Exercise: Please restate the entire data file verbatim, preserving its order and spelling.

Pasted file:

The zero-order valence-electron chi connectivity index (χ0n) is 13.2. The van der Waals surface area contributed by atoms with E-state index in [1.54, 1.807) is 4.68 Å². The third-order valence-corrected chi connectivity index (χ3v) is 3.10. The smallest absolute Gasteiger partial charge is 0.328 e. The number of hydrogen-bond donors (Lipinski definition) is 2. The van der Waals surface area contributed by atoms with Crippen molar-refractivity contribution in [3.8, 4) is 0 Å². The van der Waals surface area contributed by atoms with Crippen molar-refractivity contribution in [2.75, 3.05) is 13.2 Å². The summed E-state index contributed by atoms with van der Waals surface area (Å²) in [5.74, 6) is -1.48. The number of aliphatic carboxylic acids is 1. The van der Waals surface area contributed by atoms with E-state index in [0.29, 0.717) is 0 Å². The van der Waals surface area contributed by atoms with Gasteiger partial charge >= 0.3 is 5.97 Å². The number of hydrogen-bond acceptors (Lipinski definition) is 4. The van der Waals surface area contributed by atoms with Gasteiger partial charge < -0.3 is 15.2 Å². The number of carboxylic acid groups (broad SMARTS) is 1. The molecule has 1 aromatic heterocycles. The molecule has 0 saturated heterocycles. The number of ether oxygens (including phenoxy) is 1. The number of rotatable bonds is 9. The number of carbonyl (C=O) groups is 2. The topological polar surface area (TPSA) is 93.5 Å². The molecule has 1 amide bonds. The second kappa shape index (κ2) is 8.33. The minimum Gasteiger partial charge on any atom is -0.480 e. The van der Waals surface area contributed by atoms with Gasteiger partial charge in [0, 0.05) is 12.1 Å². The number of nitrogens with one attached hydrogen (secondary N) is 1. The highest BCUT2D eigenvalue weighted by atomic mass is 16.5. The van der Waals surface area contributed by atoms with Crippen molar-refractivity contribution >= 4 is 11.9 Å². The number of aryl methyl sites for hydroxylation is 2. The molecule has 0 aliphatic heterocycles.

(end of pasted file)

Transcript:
The zero-order valence-electron chi connectivity index (χ0n) is 13.2. The van der Waals surface area contributed by atoms with E-state index in [1.54, 1.807) is 4.68 Å². The third-order valence-corrected chi connectivity index (χ3v) is 3.10. The smallest absolute Gasteiger partial charge is 0.328 e. The number of hydrogen-bond donors (Lipinski definition) is 2. The van der Waals surface area contributed by atoms with Crippen molar-refractivity contribution in [3.8, 4) is 0 Å². The van der Waals surface area contributed by atoms with Crippen molar-refractivity contribution in [2.75, 3.05) is 13.2 Å². The summed E-state index contributed by atoms with van der Waals surface area (Å²) in [5.74, 6) is -1.48. The number of aliphatic carboxylic acids is 1. The van der Waals surface area contributed by atoms with E-state index in [0.29, 0.717) is 0 Å². The van der Waals surface area contributed by atoms with Gasteiger partial charge >= 0.3 is 5.97 Å². The number of hydrogen-bond acceptors (Lipinski definition) is 4. The van der Waals surface area contributed by atoms with Gasteiger partial charge < -0.3 is 15.2 Å². The number of carboxylic acid groups (broad SMARTS) is 1. The molecule has 1 aromatic heterocycles. The molecule has 0 saturated heterocycles. The number of ether oxygens (including phenoxy) is 1. The number of rotatable bonds is 9. The number of carbonyl (C=O) groups is 2. The topological polar surface area (TPSA) is 93.5 Å². The molecule has 1 amide bonds. The second kappa shape index (κ2) is 8.33. The minimum Gasteiger partial charge on any atom is -0.480 e. The van der Waals surface area contributed by atoms with Gasteiger partial charge in [0, 0.05) is 12.1 Å². The number of nitrogens with one attached hydrogen (secondary N) is 1. The highest BCUT2D eigenvalue weighted by atomic mass is 16.5. The van der Waals surface area contributed by atoms with Crippen molar-refractivity contribution >= 4 is 11.9 Å². The number of aryl methyl sites for hydroxylation is 2. The molecule has 0 aliphatic heterocycles.